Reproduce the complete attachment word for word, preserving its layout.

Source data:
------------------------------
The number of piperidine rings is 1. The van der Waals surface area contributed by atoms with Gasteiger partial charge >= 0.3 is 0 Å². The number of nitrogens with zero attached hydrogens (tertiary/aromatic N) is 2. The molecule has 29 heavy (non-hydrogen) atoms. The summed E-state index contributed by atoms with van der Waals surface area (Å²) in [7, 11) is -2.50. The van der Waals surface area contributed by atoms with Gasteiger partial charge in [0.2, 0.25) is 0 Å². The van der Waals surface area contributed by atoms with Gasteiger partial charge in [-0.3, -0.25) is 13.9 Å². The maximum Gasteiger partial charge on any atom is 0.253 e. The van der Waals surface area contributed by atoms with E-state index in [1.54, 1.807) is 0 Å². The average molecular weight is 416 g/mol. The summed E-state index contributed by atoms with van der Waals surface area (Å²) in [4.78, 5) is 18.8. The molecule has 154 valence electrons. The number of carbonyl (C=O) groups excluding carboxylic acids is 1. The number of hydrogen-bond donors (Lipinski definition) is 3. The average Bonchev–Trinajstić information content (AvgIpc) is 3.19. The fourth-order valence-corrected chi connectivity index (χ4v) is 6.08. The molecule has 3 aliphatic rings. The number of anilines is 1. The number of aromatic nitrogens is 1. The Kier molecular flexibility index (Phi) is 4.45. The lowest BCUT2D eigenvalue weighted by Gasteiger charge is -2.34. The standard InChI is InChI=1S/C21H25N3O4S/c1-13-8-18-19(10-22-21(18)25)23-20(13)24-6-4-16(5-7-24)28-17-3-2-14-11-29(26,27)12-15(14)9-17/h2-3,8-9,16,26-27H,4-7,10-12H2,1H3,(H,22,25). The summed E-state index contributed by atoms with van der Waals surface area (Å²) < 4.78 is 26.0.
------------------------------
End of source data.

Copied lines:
The number of piperidine rings is 1. The van der Waals surface area contributed by atoms with Gasteiger partial charge >= 0.3 is 0 Å². The number of nitrogens with zero attached hydrogens (tertiary/aromatic N) is 2. The molecule has 29 heavy (non-hydrogen) atoms. The summed E-state index contributed by atoms with van der Waals surface area (Å²) in [7, 11) is -2.50. The van der Waals surface area contributed by atoms with Gasteiger partial charge in [0.2, 0.25) is 0 Å². The van der Waals surface area contributed by atoms with Gasteiger partial charge in [-0.3, -0.25) is 13.9 Å². The maximum Gasteiger partial charge on any atom is 0.253 e. The van der Waals surface area contributed by atoms with E-state index in [1.54, 1.807) is 0 Å². The average molecular weight is 416 g/mol. The summed E-state index contributed by atoms with van der Waals surface area (Å²) in [4.78, 5) is 18.8. The molecule has 154 valence electrons. The number of carbonyl (C=O) groups excluding carboxylic acids is 1. The number of hydrogen-bond donors (Lipinski definition) is 3. The average Bonchev–Trinajstić information content (AvgIpc) is 3.19. The fourth-order valence-corrected chi connectivity index (χ4v) is 6.08. The molecule has 3 aliphatic rings. The number of anilines is 1. The number of aromatic nitrogens is 1. The Kier molecular flexibility index (Phi) is 4.45. The lowest BCUT2D eigenvalue weighted by Gasteiger charge is -2.34. The standard InChI is InChI=1S/C21H25N3O4S/c1-13-8-18-19(10-22-21(18)25)23-20(13)24-6-4-16(5-7-24)28-17-3-2-14-11-29(26,27)12-15(14)9-17/h2-3,8-9,16,26-27H,4-7,10-12H2,1H3,(H,22,25). The summed E-state index contributed by atoms with van der Waals surface area (Å²) < 4.78 is 26.0.